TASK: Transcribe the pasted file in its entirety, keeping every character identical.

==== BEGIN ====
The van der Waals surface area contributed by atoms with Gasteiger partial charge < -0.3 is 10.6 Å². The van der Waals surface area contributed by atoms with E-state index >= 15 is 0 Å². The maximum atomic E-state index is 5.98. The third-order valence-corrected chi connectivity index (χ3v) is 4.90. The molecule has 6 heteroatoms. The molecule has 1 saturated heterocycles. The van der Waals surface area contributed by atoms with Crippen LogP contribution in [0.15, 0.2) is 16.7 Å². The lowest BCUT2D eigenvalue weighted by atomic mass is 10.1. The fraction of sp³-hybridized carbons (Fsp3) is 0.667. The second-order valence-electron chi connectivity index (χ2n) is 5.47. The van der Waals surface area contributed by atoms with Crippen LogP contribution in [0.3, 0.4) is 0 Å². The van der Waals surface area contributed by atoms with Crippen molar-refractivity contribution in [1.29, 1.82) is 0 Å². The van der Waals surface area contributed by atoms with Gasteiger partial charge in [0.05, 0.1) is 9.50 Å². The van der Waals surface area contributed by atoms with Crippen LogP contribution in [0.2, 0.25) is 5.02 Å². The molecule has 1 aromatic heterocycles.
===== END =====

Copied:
The van der Waals surface area contributed by atoms with Gasteiger partial charge < -0.3 is 10.6 Å². The van der Waals surface area contributed by atoms with E-state index >= 15 is 0 Å². The maximum atomic E-state index is 5.98. The third-order valence-corrected chi connectivity index (χ3v) is 4.90. The molecule has 6 heteroatoms. The molecule has 1 saturated heterocycles. The van der Waals surface area contributed by atoms with Crippen LogP contribution in [0.15, 0.2) is 16.7 Å². The lowest BCUT2D eigenvalue weighted by atomic mass is 10.1. The fraction of sp³-hybridized carbons (Fsp3) is 0.667. The second-order valence-electron chi connectivity index (χ2n) is 5.47. The van der Waals surface area contributed by atoms with Crippen LogP contribution in [0.3, 0.4) is 0 Å². The van der Waals surface area contributed by atoms with Crippen molar-refractivity contribution in [1.29, 1.82) is 0 Å². The van der Waals surface area contributed by atoms with Gasteiger partial charge in [0.05, 0.1) is 9.50 Å². The van der Waals surface area contributed by atoms with Crippen LogP contribution in [0.2, 0.25) is 5.02 Å². The molecule has 1 aromatic heterocycles.